The module is examined under the Examination Board for the MA in Information & Communication Technology in Education. The Chair of the Board is Professor Richard Noss, the Course Leader for the MA in ICT in Education is Dr Martin Oliver.

Please read these instructions very carefully. Failure to abide by them may entail failure of the module. Please speak with the module tutors if you are unclear about anything here.

Assessment for this module will be on the basis of attendance at the sessions (minimum of 80% according to the official register) and a single piece of coursework of no more than 4000 words (excluding appendices, bibliography, footnotes and other addenda). Candidates are required to select one of the coursework titles that are offered on this site. If a candidate has a particular interest that they feel is not adequately covered by one of the questions then it may be possible to negotiate an alternative title in discussion with the module tutors. All coursework must directly address one or more of the themes covered by the module and generally must related directly to an interpretation of literacy and to information and communication technology.

Coursework may be in the form of a conventional or hypermedia essay. In the case of the latter, the word limit will refer to the material produced by the candidate and will not include material that is recruited from other internet sources by hyperlinks. Candidates opting for the hypermedia mode are advised that their central argument must be available within the material that they themselves produce and must be assessable without requiring assessors to scrutinise in any detail recruited material. No technical support can be made available for the production of hypermedia coursework.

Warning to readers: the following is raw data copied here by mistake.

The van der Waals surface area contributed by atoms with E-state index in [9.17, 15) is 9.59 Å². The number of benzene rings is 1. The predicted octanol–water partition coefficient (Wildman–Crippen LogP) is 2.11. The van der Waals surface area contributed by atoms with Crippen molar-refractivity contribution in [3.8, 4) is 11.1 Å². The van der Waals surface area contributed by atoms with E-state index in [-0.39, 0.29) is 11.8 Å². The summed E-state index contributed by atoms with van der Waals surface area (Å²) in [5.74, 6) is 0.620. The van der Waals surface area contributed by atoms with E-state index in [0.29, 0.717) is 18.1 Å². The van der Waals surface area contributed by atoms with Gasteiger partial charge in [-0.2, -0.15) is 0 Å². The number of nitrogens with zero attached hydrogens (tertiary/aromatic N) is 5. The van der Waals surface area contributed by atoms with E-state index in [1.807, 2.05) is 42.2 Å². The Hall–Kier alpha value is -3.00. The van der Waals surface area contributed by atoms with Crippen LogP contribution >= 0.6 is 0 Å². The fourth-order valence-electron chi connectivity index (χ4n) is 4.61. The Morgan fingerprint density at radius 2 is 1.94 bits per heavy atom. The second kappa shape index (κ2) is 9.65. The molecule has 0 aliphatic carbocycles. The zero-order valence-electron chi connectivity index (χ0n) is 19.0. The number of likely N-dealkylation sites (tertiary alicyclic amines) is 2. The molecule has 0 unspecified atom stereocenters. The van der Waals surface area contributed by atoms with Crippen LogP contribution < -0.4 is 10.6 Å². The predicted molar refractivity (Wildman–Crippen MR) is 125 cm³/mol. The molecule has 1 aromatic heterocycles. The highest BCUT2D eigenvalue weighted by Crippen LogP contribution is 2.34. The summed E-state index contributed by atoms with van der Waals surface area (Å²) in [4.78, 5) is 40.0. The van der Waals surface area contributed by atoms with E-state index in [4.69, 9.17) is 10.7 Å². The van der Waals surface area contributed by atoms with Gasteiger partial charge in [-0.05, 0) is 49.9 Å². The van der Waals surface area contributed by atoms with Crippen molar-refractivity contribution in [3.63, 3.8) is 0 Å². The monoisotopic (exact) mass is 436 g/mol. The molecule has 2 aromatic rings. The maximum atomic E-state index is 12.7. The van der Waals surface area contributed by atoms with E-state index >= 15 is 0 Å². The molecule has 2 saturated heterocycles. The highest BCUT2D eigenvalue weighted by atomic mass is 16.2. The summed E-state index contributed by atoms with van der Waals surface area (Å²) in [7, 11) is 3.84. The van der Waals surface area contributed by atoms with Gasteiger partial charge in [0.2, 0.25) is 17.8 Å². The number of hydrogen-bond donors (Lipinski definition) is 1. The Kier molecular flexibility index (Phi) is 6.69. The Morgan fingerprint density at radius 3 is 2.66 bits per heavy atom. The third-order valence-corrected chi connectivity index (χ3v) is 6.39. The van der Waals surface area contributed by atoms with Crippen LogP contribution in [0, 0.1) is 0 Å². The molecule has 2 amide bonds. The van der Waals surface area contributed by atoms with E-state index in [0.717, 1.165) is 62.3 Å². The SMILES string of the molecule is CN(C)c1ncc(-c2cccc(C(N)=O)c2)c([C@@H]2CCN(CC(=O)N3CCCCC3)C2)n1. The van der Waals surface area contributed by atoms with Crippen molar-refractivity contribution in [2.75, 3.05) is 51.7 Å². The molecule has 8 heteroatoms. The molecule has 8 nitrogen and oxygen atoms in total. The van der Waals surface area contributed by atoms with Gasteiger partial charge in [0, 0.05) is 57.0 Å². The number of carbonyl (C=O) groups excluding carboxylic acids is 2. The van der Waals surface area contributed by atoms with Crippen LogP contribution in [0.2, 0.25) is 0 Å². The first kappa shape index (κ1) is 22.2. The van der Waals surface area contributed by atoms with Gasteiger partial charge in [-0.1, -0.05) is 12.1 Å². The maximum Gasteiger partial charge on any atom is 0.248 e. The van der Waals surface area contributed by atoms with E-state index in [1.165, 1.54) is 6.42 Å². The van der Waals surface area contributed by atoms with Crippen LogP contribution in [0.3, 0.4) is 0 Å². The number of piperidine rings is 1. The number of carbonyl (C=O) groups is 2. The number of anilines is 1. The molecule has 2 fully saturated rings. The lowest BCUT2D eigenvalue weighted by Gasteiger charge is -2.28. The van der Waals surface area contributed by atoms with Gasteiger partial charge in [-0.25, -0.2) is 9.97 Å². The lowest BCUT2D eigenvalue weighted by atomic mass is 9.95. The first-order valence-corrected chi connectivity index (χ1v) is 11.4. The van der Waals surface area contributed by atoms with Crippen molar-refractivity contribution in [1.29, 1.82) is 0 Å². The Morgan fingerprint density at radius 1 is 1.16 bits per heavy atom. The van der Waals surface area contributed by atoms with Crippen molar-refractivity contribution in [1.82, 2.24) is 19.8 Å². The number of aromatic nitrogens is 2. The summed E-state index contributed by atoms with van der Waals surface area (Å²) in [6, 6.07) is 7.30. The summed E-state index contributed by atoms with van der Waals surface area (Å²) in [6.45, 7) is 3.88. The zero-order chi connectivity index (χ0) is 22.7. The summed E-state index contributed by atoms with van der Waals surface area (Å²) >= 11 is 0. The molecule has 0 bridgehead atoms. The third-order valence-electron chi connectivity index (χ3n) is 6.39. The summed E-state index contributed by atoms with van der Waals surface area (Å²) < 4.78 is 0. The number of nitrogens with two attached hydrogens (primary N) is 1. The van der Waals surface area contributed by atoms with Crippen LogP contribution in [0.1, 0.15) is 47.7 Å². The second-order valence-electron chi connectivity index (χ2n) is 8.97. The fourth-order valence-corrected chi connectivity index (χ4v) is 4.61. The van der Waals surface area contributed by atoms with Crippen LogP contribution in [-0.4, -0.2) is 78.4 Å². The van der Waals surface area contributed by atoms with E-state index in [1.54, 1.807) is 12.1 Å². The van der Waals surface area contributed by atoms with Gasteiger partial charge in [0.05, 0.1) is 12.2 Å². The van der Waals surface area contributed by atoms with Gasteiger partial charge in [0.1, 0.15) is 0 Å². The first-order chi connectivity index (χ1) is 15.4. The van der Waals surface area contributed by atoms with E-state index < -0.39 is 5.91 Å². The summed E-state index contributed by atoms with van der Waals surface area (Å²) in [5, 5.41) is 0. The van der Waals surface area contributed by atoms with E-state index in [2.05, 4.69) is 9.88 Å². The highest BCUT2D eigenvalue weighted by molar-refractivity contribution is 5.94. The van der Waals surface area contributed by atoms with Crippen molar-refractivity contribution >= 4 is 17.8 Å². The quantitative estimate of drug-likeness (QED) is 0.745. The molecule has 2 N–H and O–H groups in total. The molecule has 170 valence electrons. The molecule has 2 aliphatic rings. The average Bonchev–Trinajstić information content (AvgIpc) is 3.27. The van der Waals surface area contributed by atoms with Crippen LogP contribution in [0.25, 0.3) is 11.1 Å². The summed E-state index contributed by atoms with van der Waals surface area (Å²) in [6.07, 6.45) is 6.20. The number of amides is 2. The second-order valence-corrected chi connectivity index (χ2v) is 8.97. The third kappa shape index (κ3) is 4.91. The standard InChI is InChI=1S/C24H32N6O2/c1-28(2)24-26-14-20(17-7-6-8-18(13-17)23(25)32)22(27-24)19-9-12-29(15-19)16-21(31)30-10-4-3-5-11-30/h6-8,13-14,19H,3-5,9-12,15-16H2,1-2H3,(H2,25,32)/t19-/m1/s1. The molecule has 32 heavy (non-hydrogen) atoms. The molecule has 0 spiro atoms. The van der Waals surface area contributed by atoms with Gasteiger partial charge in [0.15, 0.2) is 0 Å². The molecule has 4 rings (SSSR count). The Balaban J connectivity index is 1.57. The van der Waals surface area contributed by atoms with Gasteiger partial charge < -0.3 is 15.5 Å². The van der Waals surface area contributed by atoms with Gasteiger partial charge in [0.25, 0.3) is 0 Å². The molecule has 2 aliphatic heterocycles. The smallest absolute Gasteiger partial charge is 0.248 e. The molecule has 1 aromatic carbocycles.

Collaborative coursework is permissable within the hypermedia mode only. In the case of two or more candidates submitting joint coursework, the authorship of contributions (including the structure of the site) must explicitly identified on the site and at least twenty-five percent of the word count must be individually authored by each collaborator. Grades for individual collaborators will be awarded on the basis of a 50:50 combination of assessments of the site as a whole and their individual contributions. It is therefore important that collaborators address individually as well as collectively the grade related criteria for the assessment of masters coursework.

It is absolutely essential that the authorship of all coursework content is clearly identified. Quotations from other work—published or otherwise—should not normally exceed 200 words and must be accompanied by citation references (author's name; page number(s) (where relevant)) and full bibliographical references in a consistent, conventional format in a bibliographical list (at the end of a conventional essay). Near verbatim copies from another text may be used only where changes made to the original (generally for reasons of gramatical compliance with the main text or elision) are marked as such (generally using square brackets or three dots for an elision) and must be accompanied by a a citation reference and included in the bibliography. Under no circumstances should content from another work (by any author) be pasted into coursework other than as explicitly referenced quotations. Failure to comply with this amounts to plagiarism. Coursework is subject to digital testing for plagiarism.The Institute policy on plagiarism requires that all cases be reported to the Institute secretary for formal investigation, which will almost inevitably (and minimally) result in failure of the module.